I've only been in local government for a short time (three and a half months, if you're counting) but even so, I recognize the need to meet with the units I serve so I can stay connected. I've arranged meet-and-greets with several groups within the County, and I look forward to meeting more of my colleagues. By staying connected and building these relationships, IT will be a partner to our customers, rather than a mere service provider.

I believe so strongly in the need to stay connected with customers that I am creating a new, expanded "IS Liaison" position. We are a large county—at over half a million people, we are the second most-populous county in the state. So it's not feasible for me to meet individually with each of my customers. I need some help to get that done. The Liaison position will become the primary contact point for our customers.

The Liaison won't replace my need to meet with customers, but the position will allow me to stay connected while focusing on the strategic needs of the county. The Liaison will meet with our customers in an ongoing basis, likely twice each year, to discuss IT needs and to preview what's coming up with each of our customers. Let's set the clock ahead by six months or twelve months, and ask "What's happening in your unit over that time?"

I hope the Liaison will hear about projects with IT needs: "We're looking to purchase X system, and we'll need IT to help us with that." But the Liaison will also look for projects that have hidden or unrecognized IT roles: "We're going to be moving to a new building in ten months, but we don't think IT will need to do anything with that." (What about network, phones, computer moves? Let's partner with you on your move so the IT stuff gets dealt with.)

Over time, I hope the Liaison will become an integrated partner with our customers, providing a focus point for questions and issues, and serving as a mechanism to get "stuck" items moving again.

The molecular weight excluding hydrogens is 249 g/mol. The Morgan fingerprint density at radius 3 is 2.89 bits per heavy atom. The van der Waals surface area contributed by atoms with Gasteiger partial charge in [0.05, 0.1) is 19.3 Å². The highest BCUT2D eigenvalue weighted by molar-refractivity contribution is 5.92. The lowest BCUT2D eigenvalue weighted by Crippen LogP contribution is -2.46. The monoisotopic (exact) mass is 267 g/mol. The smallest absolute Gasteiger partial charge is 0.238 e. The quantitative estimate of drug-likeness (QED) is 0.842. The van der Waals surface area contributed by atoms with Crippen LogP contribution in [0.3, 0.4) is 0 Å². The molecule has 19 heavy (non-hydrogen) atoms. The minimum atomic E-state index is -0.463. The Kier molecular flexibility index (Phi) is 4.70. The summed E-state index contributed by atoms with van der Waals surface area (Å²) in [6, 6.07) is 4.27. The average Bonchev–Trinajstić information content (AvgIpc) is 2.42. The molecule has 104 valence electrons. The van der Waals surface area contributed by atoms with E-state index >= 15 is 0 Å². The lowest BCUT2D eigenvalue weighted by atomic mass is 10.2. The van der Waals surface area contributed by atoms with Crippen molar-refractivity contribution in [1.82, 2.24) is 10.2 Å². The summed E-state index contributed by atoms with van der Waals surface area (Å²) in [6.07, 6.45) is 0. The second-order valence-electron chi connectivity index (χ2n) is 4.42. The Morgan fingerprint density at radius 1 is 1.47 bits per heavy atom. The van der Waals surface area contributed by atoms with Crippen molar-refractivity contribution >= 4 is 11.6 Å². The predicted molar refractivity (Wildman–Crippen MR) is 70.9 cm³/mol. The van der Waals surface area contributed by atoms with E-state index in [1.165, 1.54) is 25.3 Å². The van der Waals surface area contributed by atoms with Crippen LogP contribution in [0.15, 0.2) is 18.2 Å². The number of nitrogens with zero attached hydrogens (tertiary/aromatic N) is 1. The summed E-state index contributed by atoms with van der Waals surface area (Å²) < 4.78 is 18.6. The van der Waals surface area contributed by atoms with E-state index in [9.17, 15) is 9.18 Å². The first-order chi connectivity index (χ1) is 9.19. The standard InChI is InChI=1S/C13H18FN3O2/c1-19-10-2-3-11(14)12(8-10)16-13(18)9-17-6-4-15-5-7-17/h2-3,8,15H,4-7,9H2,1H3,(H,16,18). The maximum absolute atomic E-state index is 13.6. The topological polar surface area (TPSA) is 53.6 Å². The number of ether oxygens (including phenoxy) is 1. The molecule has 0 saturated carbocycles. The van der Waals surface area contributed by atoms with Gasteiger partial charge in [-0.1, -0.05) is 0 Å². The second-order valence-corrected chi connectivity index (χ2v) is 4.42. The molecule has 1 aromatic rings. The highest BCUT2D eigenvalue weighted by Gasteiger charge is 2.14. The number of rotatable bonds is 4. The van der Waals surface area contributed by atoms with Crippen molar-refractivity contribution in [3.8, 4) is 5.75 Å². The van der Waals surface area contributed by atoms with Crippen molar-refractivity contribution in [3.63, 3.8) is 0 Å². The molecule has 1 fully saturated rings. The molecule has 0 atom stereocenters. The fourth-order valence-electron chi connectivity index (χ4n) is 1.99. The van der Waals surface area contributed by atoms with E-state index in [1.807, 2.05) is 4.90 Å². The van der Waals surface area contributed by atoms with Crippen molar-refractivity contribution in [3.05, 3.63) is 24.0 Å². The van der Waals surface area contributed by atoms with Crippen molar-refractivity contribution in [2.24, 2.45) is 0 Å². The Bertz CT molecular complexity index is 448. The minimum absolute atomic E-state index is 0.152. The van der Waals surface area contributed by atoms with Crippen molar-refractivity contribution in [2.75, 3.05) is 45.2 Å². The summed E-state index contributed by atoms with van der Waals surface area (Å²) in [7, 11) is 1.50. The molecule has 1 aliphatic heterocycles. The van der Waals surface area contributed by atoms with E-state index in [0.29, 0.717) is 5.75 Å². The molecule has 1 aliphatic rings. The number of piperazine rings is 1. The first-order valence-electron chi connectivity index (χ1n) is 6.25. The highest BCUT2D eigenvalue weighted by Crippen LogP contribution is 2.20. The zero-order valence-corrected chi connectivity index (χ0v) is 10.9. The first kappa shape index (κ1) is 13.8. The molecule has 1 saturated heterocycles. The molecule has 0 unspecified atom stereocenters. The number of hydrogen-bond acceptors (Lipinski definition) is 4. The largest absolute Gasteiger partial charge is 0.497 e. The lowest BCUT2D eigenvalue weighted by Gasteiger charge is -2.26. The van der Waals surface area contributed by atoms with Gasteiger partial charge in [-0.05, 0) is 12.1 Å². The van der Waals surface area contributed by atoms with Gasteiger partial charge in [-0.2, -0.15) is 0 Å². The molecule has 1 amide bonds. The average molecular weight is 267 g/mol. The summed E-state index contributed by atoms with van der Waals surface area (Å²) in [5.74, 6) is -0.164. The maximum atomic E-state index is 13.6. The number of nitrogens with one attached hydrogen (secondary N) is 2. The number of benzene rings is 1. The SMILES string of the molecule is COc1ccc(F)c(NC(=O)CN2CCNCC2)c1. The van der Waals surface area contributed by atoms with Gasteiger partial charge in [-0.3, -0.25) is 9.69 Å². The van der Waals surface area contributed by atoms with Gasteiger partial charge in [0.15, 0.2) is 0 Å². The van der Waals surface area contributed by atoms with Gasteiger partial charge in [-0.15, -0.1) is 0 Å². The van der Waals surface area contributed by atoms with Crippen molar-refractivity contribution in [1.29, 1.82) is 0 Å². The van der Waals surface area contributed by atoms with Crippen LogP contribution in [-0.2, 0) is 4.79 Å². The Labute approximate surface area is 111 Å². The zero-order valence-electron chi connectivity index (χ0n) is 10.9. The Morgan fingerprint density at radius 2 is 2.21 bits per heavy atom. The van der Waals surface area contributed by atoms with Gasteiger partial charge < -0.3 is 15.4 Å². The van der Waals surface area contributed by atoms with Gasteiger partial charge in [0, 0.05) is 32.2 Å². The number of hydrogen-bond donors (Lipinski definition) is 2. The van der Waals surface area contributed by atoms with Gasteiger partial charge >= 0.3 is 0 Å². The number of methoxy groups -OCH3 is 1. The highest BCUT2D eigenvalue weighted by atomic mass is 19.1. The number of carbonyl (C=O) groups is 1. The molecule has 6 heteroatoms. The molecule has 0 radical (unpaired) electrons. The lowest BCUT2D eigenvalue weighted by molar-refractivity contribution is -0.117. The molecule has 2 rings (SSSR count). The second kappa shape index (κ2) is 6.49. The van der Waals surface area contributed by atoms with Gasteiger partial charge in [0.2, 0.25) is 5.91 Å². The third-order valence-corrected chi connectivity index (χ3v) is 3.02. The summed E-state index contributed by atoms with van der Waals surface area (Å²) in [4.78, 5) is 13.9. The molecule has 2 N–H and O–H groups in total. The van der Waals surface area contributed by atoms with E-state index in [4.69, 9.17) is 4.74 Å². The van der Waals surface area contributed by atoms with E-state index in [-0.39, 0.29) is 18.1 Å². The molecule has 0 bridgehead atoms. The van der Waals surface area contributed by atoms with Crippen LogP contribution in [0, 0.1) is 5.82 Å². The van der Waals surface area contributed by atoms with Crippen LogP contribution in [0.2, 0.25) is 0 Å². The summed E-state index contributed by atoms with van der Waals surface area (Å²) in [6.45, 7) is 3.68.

image: reynermedia/Flickr (cc-by)

Monday, May 9, 2016

Politely bringing someone down

Last week, I mentioned the five levels of performance:

  1. Unconsciously under-performing
  2. Consciously under-performing
  3. Consciously performing
  4. Unconsciously performing
  5. Super-performing

That's an important scale to use to help your team members—and your organization as a whole—to improve. But just as we can use the five levels of performance to help an organization or a team member to improve, to raise their game, you can just as easily (perhaps mistakenly) bring someone down.

So yes, you can also use this for eeevil. I don't espouse this kind of behavior, but I think it's important to remember that the five levels of performance might (sometimes) have a negative impact:
Someone who is unconsciously performing is doing an excellent job without realizing that they are at a higher levels than others. Someone who is super-performing is "in the zone," like a baseball pitcher throwing a no-hit game.

And that's where eeevil people can do harm. When a pitcher is throwing that no-hit game, taunting them won't impact the pitcher's performance. Professional sports players ignore that kind of thing. And it's rude, anyway. But if you politely recognize recognize the pitcher for the great game, talk specifically about their unhittable slider, how their curve ball really does seem to move on its own, how every third pitch is a fastball … Whether or not it's true, be specific and be polite. The goal here is to raise self-awareness of performance and knock the pitcher "out of the zone."

The pitcher is still throwing a good game, but now the pitcher is thinking about what they are doing, how they are selecting their pitches, how they are throwing the ball. The pitcher becomes consciously aware of their performance, and shifts from "Super-performing" or "Unconsciously performing" to "Consciously performing." That's a lower performance level. And at this lower performance level, the pitcher is more likely to over-think their performance and make mistakes. Maybe the pitcher will start to second guess themselves, wondering "Am I doing this right?" This can shift the pitcher further from "Consciously performing" to "Consciously under-performing."

So simply by politely calling out all the great things the pitcher is doing in that no-hit game, you have changed the behavior. Just don't use this to help your kid win their little league game. That would be using this knowledge for eeevil.

Instead, take this as a warning for how you apply the five levels of performance. When you have someone on your team who is at "Unconsciously performing" or "Super-performing," be careful about how and when you recognize them. With the "baseball pitcher" scenario in mind, do you really want to interrupt your star performer who is "in the zone" to tell them what a great job they are doing? Will your well-intentioned on-the-spot recognition take that person out of the moment, so they start to think about what they are doing and how they are doing it?